This is a list of query options for OData.
We currently only support the options described here.
2 Retrieving Objects
2.1 Retrieving All Objects
All objects can be retrieved by specifying the URI. For example:
/odata/myservice/myresource. You can see this if you specify the URI in a browser.
2.2 Retrieving a Single Object
A single object can be retrieved by passing the object identifier in the URI. For example:
2.3 Retrieving Associated Objects
Associated objects can be retrieved by passing the
$expand query parameter. For example:
$expand feature was introduced in Studio Pro 8.11.0.
3 Counting the Number of Objects
3.1 Retrieving a Count of Objects
You can find out how many objects there are by passing the
$count query option. In this case, the result is an integer which is the number of objects. For example:
3.2 Inline Count
By setting the
$inlinecount query option to ‘allpages’, a count of the number of items returned will be included in the result. For example:
Filters are applied by appending a
$filter=... parameter to the request. For example:
/Employees?$filter=Name eq 'John'.
4.1 Passing attributes
This table describes how to pass values for different attribute types:
|Type||How to Pass|
|String and Enumeration||Enclosed in single quotes (for example, ‘John’)|
|Other||Plain value (for example, 15)|
4.2 Comparison Operators
We support the following comparison operators:
|ne||does not equal||
|ge||greater than or equal to||
|le||less than or equal to||
4.3 Arithmetic Operators
||All products with price 8|
||All products with price 12|
||All products with price 5|
||All products with price 20|
||All products with price divisible by 5|
||All employees with names that contain an ‘f’|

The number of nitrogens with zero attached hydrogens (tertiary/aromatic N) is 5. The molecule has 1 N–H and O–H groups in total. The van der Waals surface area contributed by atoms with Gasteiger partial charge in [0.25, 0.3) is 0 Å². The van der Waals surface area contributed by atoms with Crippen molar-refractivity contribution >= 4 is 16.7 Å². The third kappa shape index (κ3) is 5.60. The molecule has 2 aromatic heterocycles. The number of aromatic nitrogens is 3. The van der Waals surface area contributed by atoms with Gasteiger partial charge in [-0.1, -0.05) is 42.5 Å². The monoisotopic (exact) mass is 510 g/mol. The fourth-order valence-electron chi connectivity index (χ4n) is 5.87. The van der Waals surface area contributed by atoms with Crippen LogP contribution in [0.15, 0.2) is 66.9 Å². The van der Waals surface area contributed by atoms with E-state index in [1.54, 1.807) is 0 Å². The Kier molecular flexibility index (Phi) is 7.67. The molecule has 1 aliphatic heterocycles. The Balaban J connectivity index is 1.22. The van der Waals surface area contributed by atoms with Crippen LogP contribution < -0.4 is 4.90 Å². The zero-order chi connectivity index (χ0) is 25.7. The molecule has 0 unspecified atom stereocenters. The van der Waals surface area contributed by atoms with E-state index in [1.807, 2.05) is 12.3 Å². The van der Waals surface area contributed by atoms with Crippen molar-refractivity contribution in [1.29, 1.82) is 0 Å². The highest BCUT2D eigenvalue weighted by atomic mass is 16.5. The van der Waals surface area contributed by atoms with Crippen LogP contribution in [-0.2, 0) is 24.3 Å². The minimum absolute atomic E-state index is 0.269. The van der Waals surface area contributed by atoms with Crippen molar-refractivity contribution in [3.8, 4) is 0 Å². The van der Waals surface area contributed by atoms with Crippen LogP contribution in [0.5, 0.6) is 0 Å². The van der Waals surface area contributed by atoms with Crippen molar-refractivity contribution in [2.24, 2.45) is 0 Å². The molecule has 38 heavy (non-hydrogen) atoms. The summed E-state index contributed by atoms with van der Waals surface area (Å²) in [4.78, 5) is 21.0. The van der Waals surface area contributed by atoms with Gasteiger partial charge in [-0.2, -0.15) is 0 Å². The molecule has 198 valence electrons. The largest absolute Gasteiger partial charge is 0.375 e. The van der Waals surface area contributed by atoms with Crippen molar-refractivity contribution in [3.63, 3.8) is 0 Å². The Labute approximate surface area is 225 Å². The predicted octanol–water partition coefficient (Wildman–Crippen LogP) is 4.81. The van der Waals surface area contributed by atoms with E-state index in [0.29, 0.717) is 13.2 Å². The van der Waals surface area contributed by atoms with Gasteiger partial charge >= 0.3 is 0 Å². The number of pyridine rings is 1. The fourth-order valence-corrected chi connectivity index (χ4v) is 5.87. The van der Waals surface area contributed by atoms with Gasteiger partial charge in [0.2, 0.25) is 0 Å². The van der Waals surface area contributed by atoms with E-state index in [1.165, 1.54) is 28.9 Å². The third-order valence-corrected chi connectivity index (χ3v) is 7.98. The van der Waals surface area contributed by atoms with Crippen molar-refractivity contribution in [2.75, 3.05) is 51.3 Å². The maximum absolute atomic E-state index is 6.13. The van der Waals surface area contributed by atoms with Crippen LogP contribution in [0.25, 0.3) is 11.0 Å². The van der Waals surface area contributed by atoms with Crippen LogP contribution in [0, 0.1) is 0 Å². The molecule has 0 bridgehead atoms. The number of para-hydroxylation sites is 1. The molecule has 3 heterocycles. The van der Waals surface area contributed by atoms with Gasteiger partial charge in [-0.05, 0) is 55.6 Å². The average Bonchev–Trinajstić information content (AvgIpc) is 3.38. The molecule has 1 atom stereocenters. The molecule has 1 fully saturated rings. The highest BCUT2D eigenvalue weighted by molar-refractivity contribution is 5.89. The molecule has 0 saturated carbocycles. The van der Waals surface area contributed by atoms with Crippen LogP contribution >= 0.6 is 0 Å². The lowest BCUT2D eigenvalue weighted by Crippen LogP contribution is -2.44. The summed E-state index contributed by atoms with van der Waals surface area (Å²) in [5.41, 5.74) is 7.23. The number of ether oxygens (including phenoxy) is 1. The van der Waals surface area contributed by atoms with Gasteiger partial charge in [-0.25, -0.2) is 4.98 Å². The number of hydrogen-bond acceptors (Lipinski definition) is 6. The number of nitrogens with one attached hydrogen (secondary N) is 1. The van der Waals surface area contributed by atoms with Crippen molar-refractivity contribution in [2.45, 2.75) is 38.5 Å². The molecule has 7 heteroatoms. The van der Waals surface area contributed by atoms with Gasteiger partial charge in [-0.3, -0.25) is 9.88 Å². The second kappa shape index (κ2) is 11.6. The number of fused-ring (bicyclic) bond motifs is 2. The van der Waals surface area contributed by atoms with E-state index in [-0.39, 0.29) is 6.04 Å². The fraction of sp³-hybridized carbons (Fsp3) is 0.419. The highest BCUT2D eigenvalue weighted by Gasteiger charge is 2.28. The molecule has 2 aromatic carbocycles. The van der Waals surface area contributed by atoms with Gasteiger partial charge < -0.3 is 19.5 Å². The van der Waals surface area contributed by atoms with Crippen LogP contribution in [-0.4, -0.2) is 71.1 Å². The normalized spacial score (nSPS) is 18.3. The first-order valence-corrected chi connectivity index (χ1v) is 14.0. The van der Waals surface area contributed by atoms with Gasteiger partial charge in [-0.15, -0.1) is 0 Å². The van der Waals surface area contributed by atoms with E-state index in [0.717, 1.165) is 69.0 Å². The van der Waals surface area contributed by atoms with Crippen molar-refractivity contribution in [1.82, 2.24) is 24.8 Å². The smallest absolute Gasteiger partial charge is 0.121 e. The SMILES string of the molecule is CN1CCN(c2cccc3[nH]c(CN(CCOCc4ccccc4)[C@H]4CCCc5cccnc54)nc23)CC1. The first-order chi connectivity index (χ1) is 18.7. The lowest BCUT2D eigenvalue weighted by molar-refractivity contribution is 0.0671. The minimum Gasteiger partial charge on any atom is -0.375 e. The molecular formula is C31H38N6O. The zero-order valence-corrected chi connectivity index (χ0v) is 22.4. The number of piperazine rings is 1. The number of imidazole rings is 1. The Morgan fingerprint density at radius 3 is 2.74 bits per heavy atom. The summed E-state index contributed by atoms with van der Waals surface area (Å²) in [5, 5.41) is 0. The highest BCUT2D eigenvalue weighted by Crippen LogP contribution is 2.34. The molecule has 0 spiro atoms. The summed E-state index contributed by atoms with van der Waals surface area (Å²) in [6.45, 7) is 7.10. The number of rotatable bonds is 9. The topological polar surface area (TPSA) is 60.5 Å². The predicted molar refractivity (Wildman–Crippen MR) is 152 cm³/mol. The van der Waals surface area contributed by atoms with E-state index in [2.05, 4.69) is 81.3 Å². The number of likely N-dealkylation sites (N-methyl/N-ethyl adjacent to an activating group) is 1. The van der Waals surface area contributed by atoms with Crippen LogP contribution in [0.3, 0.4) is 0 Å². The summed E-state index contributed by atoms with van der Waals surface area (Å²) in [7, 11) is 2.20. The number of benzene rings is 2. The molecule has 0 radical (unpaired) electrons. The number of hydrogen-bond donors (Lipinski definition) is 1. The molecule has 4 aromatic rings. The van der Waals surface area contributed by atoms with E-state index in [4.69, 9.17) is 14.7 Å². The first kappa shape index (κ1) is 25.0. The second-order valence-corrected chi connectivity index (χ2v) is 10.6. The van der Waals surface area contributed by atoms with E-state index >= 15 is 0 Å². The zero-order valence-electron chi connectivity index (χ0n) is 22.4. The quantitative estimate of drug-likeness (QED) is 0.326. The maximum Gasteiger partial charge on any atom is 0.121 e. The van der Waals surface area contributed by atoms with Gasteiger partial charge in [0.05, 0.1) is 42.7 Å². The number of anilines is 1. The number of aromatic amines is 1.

||All employees with names that end with ‘f’|
||All employees with names that start with ‘f’|
||All employees with names that have a length of 5|
||All employees born in the year 1990|
||All employees born in May|
||All employees born on the 31st day of the month|
||All employees registered between 13:00 (1 PM) and 13:59 (1:59 PM)|
||All employees registered on the 55th minute of any hour|
||All employees registered on the 55th second of any minute of any hour|
4.5 Combining Filters
Filters can be combined with
(). For example:
?$filter=Name eq 'John' and (Age gt 65 or Age lt 11).
4.6 Filtering by Association
You can filter on attributes of an associated entity. The way you do this depends on whether the association exposes one object or a list of objects.
|Filter on an associated object||
|Filter on an associated list||
You can sort the result using the
$orderby query option. For example:
The default direction is ascending, and you can make this explicit. For example:
You can also order the result in a descending direction. For example:
It is possible to sort on multiple attributes, which have to be comma-separated. For example:
?$orderby=Name asc,Age desc.
6 Selecting fields
You can select which attributes and associations to return by specifying the
$select query option. For example:
7.1 Top (Limit)
You can limit the number of returned objects using the
$top query option, where the limit is a positive integer. For example:
7.2 Skip (Offset)
You can skip a number of objects before retrieving the result using the
$skip query option, where the offset is a positive integer. For example:
?$skip=100 will return objects starting with the 101st object in the list.
8 Null Literals
You can compare values against the
null literal. For example:
?$filter=Name eq null.
In this example,
Name is a string attribute that can have no assigned value in the database. Note that
null means no value as opposed to
'' (which is an empty string).
When you filter against associations, null literals can be quite useful. For example:
?$filter=Association_A_B ne null. In this example, you query for objects of entity type
A that have at least one association set to objects of entity type